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Soft skills refer to a set of personal attributes, behaviors, and social attitudes that enable individuals to interact effectively with others in a workplace or social environment. These skills are essential for building healthy relationships, communicating effectively, solving problems, and collaborating with others.

an expense that a you can subtract from adjusted gross income, reducing the amount of taxes owed

tax that is withheld from an employee's paycheck and paid by the employer to the government

Work Hard, Buy Hard:
How to Spend Smartly

APEF: Solving the Financial Illiteracy Crisis

an amount of money set aside as a financial safety net for unexpected expenses, usually recommended to be approximately 3-6 months worth of expenses

One of the most fundamental (and frequent) personal finance decisions you’ll make throughout your life is choosing between cash or credit when making purchases. Both have advantages and disadvantages that you should be aware of before making your decisions. Let's examine their pros and cons, and how to select one suited best to your individual spending personality.




  • Cash makes your spending habits clearer because you can see the money leaving your hands. This makes it feel more real than a card swipe and may help prevent overspending.

  • By paying with cash, there's no risk of incurring debt or paying interest on purchases you make with it.

  • Cash is widely accepted and provides a reliable payment option for most purchases. 




  • Some purchases can not be made with cash. If a vendor does not want to keep cash on hand, they may only accept cards.

  • Once cash has been lost or stolen, there's no recourse to recover it - once gone, it’s likely gone forever. 

  • Transactions made using cash can be more challenging to monitor than transactions using credit cards.

  • Unlike credit cards, cash transactions do not provide any additional perks such as rewards or cashback benefits; therefore you won't get anything extra out of spending cash. 




  • Credit cards provide an easy and quick way to make purchases, particularly larger transactions and online purchases where carrying cash would not be suitable.

  • Responsible credit card use can help you build a positive credit history; a good credit score is important when purchasing a home or car. 

  • Many credit cards provide additional spending benefits, such as cashback, points, or travel miles—a definite plus, especially if you’re committed to paying your balance monthly.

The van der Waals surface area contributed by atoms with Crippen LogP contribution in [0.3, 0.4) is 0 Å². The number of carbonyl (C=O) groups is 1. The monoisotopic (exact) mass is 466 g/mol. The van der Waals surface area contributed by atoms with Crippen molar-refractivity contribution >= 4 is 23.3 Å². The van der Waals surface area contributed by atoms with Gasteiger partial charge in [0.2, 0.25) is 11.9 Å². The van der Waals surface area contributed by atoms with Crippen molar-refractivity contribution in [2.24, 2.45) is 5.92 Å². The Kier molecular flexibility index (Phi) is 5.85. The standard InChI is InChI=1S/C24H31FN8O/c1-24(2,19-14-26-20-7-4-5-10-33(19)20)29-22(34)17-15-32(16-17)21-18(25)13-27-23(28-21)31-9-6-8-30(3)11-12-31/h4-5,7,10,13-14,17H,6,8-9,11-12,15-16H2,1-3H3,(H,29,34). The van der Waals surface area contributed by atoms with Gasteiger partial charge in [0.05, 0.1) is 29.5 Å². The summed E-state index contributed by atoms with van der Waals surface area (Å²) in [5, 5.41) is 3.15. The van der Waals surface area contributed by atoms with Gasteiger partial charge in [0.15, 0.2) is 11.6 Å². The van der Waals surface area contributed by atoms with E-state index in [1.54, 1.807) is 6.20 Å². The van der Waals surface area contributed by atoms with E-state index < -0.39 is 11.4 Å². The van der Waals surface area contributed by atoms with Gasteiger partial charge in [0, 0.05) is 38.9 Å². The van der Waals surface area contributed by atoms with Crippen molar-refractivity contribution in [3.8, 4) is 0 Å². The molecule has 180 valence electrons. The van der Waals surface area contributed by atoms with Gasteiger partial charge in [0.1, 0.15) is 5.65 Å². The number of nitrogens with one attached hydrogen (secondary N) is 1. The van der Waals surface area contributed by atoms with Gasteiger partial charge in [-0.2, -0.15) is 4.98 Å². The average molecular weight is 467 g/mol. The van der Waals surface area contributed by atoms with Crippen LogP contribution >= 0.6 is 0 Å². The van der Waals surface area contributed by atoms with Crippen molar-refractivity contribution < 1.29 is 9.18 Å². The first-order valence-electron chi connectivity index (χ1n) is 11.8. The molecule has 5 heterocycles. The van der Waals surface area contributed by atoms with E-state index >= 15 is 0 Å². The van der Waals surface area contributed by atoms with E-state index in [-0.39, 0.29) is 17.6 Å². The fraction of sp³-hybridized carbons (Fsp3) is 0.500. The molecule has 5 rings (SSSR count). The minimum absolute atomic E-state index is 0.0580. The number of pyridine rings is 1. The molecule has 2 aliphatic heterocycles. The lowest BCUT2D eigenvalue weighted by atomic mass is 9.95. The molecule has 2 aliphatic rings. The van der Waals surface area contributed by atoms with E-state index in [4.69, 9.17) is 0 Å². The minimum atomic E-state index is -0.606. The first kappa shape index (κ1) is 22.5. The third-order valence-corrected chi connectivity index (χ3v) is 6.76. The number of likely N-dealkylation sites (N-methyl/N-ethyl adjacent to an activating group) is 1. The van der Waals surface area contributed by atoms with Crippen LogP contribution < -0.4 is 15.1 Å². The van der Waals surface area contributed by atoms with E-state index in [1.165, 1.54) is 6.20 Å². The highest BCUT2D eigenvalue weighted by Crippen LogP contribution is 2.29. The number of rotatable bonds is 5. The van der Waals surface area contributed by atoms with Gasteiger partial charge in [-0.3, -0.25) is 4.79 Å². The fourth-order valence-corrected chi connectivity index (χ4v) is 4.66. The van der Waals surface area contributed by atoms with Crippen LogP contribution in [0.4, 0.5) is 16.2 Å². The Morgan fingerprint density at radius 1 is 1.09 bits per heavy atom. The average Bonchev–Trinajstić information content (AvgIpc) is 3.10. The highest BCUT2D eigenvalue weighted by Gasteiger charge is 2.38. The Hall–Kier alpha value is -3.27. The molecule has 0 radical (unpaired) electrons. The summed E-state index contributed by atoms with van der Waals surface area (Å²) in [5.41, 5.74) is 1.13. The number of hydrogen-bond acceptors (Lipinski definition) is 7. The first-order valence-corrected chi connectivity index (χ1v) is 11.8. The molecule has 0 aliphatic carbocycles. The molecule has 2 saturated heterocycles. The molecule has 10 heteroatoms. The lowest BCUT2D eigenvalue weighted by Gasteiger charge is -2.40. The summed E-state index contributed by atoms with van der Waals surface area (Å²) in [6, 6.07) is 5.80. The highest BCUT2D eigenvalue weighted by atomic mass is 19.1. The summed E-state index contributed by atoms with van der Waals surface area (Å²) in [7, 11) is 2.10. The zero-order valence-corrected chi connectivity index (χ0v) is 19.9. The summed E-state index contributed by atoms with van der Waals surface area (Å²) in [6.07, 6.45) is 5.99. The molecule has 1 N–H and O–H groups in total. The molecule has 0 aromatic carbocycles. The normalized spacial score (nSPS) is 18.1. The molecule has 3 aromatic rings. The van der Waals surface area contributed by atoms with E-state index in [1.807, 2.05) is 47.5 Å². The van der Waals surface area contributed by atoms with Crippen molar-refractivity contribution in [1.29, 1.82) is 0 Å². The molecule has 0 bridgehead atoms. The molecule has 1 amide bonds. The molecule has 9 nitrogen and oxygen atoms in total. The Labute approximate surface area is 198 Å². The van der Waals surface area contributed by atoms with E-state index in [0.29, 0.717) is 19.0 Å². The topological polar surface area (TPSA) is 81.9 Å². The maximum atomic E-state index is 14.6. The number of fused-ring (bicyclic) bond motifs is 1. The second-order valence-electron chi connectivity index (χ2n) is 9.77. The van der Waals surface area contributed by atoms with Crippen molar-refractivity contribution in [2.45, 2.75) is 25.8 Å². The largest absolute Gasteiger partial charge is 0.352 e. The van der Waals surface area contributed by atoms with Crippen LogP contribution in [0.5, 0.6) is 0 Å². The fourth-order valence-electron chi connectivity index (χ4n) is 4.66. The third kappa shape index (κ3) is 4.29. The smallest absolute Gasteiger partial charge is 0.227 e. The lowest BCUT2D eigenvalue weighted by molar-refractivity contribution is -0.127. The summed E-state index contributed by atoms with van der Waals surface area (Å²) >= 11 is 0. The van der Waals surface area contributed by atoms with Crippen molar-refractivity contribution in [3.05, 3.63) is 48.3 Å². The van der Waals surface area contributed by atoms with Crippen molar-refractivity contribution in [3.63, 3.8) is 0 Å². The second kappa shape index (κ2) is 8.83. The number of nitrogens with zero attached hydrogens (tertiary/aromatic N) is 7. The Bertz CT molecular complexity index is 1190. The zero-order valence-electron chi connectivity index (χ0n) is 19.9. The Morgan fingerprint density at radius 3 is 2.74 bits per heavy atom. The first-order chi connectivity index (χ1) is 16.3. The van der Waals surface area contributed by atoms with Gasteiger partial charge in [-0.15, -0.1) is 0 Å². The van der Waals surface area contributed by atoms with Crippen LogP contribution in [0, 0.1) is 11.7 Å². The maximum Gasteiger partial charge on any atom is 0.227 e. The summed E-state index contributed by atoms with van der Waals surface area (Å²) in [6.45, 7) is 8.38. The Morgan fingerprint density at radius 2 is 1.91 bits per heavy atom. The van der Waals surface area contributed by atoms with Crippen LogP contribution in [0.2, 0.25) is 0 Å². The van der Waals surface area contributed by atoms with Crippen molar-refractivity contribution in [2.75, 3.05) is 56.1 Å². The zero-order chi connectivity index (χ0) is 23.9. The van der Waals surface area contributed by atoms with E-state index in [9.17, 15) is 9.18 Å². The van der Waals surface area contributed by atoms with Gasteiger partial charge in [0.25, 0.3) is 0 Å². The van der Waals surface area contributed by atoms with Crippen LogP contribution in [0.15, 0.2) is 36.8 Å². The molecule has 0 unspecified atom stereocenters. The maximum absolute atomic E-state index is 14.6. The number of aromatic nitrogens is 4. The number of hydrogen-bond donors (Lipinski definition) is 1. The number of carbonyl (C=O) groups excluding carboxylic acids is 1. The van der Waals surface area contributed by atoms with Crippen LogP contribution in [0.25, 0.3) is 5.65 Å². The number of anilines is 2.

• Credit cards allow you to spend beyond your means, leading to debt accumulation and high-interest charges if you carry a balance from month-to-month. If you know that you’re not as disciplined with payments as you’d like to be, consider avoiding frequent use of credit cards.

  • Failing to repay your balance in full each month will result in interest charges that quickly add up. Late payments will also hurt your credit score!

  • Some credit cards impose annual or late payment fees that could eat into any offered rewards or benefits.

  • Look, I know what you’re thinking- what kind of dinosaur uses cash as a primary spending option? That’s an excellent point, so let's talk about one other possibility.

Online Payment Options (e.g., ApplePay, CashApp, Venmo):


  • Online payment platforms offer quick and easy ways to transfer money to individuals or businesses without the need for physical cash.

  • Digital transactions provide a clear record of your spending, making it easier to track expenses, manage budgets, and reconcile accounts.

  • Online payment options often come with security features like encryption and fraud protection to safeguard your financial information.


  • Online payments can rely on technology and internet access, which may not always be available or reliable.

  • Online payment platforms may collect and store personal information, raising privacy concerns for some users.

  • Some online payment services charge fees for certain transactions or withdrawals, which can add up over time and increase the cost of using these platforms.

When deciding how to pay for a purchase, consider factors such as your spending habits, financial discipline, and ability to repay debt. Cash may be preferable if you're prone to overspending or want to avoid debt altogether, while credit cards can offer benefits like rewards and building credit if used responsibly. Online options can combine benefits of both, avoiding interest rates while allowing you to have a record of your transactions. Ultimately, the best option is the one that aligns with your financial goals and allows you to manage your money wisely. By understanding the pros and cons of each spending method and your financial personality, you can make informed decisions that set you on the path to financial success!

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